Publisher: Sinclair Stevenson
Length: 464 pages
About: Danish King employs English lutenist
Style: 1st person from different people
Where: Denmark, England, Ireland
In 1629, a young English lutenist named Peter Claire arrives in Denmark to join King Christian IV's royal orchestra. The musicians have to perform in a freezing cellar underneath the royal
apartments, and Claire soon understands that he's come to a place where the opposing states of good and evil are waging war to the death. He finds himself falling in love with the young woman who is
the companion of the king's adulterous and estranged wife, Kirsten.
And so, one night, when he is alone with the King, playing his lute in the almost dark of the royal bedchamber, he begins to talk about paper manufacturer Francesco Ponti. "I cannot afford Italian
paper," says the King. "Why, Sir? Because I have seen Signor Ponti's paper and I would say it is the finest in Europe". "I can afford nothing: no paper, no money for new mills. I can barely afford to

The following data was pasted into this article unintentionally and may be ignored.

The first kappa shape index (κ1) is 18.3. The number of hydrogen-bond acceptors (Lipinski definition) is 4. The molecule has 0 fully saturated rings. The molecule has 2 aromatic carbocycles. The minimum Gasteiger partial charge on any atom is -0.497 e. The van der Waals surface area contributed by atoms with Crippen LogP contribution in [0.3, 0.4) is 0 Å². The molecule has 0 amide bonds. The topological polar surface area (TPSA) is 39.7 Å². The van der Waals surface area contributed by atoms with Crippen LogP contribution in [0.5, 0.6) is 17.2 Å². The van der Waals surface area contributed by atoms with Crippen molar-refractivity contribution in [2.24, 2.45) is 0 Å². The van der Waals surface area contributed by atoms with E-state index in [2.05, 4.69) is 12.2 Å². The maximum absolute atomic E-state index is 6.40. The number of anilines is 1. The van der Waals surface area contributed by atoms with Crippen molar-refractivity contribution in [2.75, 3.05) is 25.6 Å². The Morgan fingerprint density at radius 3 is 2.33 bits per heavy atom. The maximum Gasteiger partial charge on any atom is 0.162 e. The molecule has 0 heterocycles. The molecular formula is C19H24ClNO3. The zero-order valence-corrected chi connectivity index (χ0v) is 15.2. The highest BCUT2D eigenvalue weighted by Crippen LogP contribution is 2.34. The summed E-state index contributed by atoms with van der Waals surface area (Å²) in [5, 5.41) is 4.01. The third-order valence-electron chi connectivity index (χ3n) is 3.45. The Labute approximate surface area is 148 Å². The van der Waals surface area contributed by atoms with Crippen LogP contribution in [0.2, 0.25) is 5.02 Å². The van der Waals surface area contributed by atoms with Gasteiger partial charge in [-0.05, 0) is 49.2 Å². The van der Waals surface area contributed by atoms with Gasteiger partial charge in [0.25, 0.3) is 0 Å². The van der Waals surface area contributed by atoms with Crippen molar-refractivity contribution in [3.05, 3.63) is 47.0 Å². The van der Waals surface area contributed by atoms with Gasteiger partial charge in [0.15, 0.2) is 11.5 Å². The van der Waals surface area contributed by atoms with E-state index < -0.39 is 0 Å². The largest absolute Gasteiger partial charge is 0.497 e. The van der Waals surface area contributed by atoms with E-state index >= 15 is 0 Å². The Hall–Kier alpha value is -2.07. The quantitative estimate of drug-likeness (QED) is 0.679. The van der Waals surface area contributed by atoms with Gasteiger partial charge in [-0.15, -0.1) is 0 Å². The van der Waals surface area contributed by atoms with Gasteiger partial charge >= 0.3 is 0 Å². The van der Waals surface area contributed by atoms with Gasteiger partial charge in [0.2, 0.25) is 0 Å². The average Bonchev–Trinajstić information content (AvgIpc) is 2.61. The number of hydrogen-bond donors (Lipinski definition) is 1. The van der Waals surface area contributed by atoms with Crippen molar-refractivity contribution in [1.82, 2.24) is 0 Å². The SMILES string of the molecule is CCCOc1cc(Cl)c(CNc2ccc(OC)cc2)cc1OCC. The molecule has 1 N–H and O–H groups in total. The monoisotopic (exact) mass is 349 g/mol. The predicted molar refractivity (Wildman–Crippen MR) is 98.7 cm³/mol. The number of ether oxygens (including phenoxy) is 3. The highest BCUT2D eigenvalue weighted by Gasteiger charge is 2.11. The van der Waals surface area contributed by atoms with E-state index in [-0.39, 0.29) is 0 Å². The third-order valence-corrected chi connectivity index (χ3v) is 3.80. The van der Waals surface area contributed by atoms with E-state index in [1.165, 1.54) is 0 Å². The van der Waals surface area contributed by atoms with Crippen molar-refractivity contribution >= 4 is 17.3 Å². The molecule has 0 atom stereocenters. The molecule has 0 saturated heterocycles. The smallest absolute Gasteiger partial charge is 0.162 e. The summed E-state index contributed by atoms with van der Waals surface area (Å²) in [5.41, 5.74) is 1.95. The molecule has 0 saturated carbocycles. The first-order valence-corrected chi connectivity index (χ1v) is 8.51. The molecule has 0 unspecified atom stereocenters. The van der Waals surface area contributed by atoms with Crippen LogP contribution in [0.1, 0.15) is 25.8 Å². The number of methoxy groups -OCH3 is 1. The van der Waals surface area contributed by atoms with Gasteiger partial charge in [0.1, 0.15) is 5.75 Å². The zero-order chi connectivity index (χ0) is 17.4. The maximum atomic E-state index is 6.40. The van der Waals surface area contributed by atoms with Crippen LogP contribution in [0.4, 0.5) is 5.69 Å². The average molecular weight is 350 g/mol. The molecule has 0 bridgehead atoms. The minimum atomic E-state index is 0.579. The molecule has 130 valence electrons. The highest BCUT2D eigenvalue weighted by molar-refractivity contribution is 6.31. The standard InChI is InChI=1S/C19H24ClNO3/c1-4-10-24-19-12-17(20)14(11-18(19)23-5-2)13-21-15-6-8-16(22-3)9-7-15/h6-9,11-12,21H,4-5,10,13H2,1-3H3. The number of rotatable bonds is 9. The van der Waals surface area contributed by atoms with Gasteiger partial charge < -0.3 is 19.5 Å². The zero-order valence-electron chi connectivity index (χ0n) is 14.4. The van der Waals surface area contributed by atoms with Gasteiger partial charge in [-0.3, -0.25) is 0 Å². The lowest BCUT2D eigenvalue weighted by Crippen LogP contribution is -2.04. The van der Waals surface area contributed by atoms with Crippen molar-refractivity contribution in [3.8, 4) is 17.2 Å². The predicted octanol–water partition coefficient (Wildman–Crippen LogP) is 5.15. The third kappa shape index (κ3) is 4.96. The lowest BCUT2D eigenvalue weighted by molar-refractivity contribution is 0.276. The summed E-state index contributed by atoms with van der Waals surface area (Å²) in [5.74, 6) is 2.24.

entertain this Italian gentleman of yours to supper."
As she proved in Restoration, Tremain can write literary historical novels whose period details encompass the social and intellectual currents of their time and place. This dazzlingly imaginative,
powerfully atmospheric work is set mainly in 17th-century Denmark. One of the protagonists is English, however, and Tremain captures the sensibilities of natives of both countries.
Publishers Weekly 4th March 2000 for full review click here
Not so good
Peter, a semi-angelic figure who should be a central character, is pallid and only partly realized; so is his love, Emilia, despite her own stormy family drama. The magic remains, however. MUSIC
is vital, wise and, when it is not stumbling over its spells, spell-binding.
Richard Eder, New York Times, 24th April 2000
About the author
Rose Tremain was born Rosemary Jane Thomson on 2 August 1943 in London. She was educated at Francis Holland School, Crofton Grange School, the Sorbonne (1961-1962) and the University of East
Anglia (BA, English Literature).She later went on to teach creative writing at the University of East Anglia from 1988 to 1995, and was appointed Chancellor in 2013.
She married Jon Tremain in 1971 and they had one daughter, Eleanor, born in 1972, who became an actress. The marriage lasted about five years. Her second marriage, to theatre director Jonathan
Dudley, in 1982, lasted about nine years; and she has been with Richard Holmes since 1992. She lives in Norfolk.